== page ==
|Salary:||Competitive with benefits, subject to skills and experience|
|Placed On:||22nd July 2021|
|Closes:||18th August 2021|
Fixed-term, 4 years
HBV is one of the smallest viruses to infect humans, but its biology and the mechanisms of disease remain incompletely understood, and it accounts for close to 300 million chronic cases worldwide, and a million deaths each year.
Our lab studies the interplay between host, virus and environment to better understand diverse outcomes of disease which range from spontaneous immune clearance or asymptomatic infection, through to inflammatory liver disease, cirrhosis, and hepatocellular carcinoma (HCC). A disproportionate burden of HBV disease falls upon low and middle-income countries, and we have close working partnerships with clinical research teams in South Africa and Uganda. We will also develop new partnerships with large HBV cohorts in London, providing an exciting opportunity to advance research in diverse populations represented locally.
As a group, we are setting out to address some fundamental questions about the molecular mechanisms of disease in HBV infection, with the aim of directly informing practical approaches in real-world cohorts that move us towards elimination. These include:
The Francis Crick Institute is a biomedical discovery institute dedicated to understanding the fundamental biology underlying health and disease. Its work is helping to understand why disease develops and to translate discoveries into new ways to prevent, diagnose and treat illnesses such as cancer, heart disease, stroke, infections, and neurodegenerative diseases.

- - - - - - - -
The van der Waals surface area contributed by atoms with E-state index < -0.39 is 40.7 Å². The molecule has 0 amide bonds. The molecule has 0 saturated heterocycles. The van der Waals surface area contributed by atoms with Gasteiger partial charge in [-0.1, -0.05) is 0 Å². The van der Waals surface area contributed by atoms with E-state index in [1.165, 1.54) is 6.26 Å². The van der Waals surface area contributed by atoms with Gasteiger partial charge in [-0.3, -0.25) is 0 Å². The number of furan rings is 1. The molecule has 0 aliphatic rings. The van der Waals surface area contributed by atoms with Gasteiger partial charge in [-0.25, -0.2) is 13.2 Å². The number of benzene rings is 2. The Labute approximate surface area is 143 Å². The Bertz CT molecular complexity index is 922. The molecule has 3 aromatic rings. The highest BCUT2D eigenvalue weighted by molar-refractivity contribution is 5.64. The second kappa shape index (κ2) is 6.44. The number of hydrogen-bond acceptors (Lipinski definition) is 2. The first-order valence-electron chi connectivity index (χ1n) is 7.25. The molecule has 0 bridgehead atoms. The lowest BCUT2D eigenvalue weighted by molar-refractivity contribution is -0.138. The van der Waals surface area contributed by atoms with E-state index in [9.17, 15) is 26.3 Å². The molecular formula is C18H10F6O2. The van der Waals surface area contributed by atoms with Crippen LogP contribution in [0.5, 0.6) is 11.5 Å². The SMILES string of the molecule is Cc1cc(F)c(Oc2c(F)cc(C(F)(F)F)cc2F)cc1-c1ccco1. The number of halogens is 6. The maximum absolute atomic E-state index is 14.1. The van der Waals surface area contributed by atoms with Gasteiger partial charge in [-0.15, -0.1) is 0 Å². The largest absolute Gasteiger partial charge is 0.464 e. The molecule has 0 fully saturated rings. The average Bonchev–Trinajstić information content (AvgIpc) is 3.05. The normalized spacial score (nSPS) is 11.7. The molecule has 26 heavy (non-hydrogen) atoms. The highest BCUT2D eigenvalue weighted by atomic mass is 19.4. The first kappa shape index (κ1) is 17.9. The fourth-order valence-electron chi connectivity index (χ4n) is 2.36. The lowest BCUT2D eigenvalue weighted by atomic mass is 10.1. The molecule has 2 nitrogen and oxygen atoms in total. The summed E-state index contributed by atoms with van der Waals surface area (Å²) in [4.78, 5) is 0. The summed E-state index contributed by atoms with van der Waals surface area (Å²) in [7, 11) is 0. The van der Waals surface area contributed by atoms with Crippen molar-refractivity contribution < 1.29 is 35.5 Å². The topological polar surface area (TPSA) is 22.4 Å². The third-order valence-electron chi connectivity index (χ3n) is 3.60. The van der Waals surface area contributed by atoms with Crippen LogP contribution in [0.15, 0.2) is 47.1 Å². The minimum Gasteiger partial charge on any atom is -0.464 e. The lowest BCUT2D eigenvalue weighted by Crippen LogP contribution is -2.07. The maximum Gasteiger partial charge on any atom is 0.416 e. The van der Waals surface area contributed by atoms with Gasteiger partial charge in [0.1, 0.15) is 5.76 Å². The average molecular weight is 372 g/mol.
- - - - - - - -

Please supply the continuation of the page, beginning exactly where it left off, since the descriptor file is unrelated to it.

An independent organisation, its founding partners are the Medical Research Council (MRC), Cancer Research UK, Wellcome, UCL (University College London), Imperial College London and King’s College London.
The Crick was formed in 2015, and in 2016 it moved into a new state-of-the-art building in central London which brings together 1500 scientists and support staff working collaboratively across disciplines, making it the biggest biomedical research facility under in one building in Europe.
The Francis Crick Institute will be world-class with a strong national role. Its distinctive vision for excellence includes commitments to collaboration; developing emerging talent and exporting it the rest of the UK; public engagement; and helping turn discoveries into treatments as quickly as possible to improve lives and strengthen the economy.
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